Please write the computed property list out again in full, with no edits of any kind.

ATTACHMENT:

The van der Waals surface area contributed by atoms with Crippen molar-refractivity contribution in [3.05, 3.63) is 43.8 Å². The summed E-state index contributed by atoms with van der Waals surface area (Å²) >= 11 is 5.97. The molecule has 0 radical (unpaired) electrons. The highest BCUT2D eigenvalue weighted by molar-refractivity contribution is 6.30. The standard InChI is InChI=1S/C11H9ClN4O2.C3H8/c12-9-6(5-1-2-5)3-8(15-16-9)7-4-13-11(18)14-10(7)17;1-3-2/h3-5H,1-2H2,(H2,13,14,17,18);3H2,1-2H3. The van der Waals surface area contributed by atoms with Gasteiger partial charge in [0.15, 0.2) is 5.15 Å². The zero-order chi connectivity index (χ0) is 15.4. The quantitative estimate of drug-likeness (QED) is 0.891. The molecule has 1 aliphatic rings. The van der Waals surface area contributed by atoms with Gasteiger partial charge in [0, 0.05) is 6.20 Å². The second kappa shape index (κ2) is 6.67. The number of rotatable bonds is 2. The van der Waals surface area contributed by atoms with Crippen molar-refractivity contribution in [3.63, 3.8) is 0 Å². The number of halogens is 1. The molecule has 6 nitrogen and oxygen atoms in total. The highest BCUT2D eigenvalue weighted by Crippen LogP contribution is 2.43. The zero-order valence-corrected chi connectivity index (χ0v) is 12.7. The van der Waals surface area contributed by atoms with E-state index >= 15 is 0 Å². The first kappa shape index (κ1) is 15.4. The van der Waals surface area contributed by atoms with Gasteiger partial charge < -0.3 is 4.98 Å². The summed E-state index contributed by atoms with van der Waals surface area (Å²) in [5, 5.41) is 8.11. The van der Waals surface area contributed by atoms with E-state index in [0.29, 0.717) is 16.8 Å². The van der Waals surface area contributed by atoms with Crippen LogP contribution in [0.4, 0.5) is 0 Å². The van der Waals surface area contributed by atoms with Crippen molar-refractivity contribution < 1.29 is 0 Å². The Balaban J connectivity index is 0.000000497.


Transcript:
The van der Waals surface area contributed by atoms with Crippen molar-refractivity contribution in [3.05, 3.63) is 43.8 Å². The summed E-state index contributed by atoms with van der Waals surface area (Å²) >= 11 is 5.97. The molecule has 0 radical (unpaired) electrons. The highest BCUT2D eigenvalue weighted by molar-refractivity contribution is 6.30. The standard InChI is InChI=1S/C11H9ClN4O2.C3H8/c12-9-6(5-1-2-5)3-8(15-16-9)7-4-13-11(18)14-10(7)17;1-3-2/h3-5H,1-2H2,(H2,13,14,17,18);3H2,1-2H3. The van der Waals surface area contributed by atoms with Gasteiger partial charge in [0.15, 0.2) is 5.15 Å². The zero-order chi connectivity index (χ0) is 15.4. The quantitative estimate of drug-likeness (QED) is 0.891. The molecule has 1 aliphatic rings. The van der Waals surface area contributed by atoms with Gasteiger partial charge in [0, 0.05) is 6.20 Å². The second kappa shape index (κ2) is 6.67. The number of rotatable bonds is 2. The van der Waals surface area contributed by atoms with Crippen molar-refractivity contribution in [3.63, 3.8) is 0 Å². The number of halogens is 1. The molecule has 6 nitrogen and oxygen atoms in total. The highest BCUT2D eigenvalue weighted by Crippen LogP contribution is 2.43. The zero-order valence-corrected chi connectivity index (χ0v) is 12.7. The van der Waals surface area contributed by atoms with E-state index >= 15 is 0 Å². The first kappa shape index (κ1) is 15.4. The van der Waals surface area contributed by atoms with Gasteiger partial charge < -0.3 is 4.98 Å². The summed E-state index contributed by atoms with van der Waals surface area (Å²) in [5, 5.41) is 8.11. The van der Waals surface area contributed by atoms with E-state index in [0.29, 0.717) is 16.8 Å². The van der Waals surface area contributed by atoms with Crippen LogP contribution in [0.4, 0.5) is 0 Å². The van der Waals surface area contributed by atoms with Crippen molar-refractivity contribution < 1.29 is 0 Å². The Balaban J connectivity index is 0.000000497.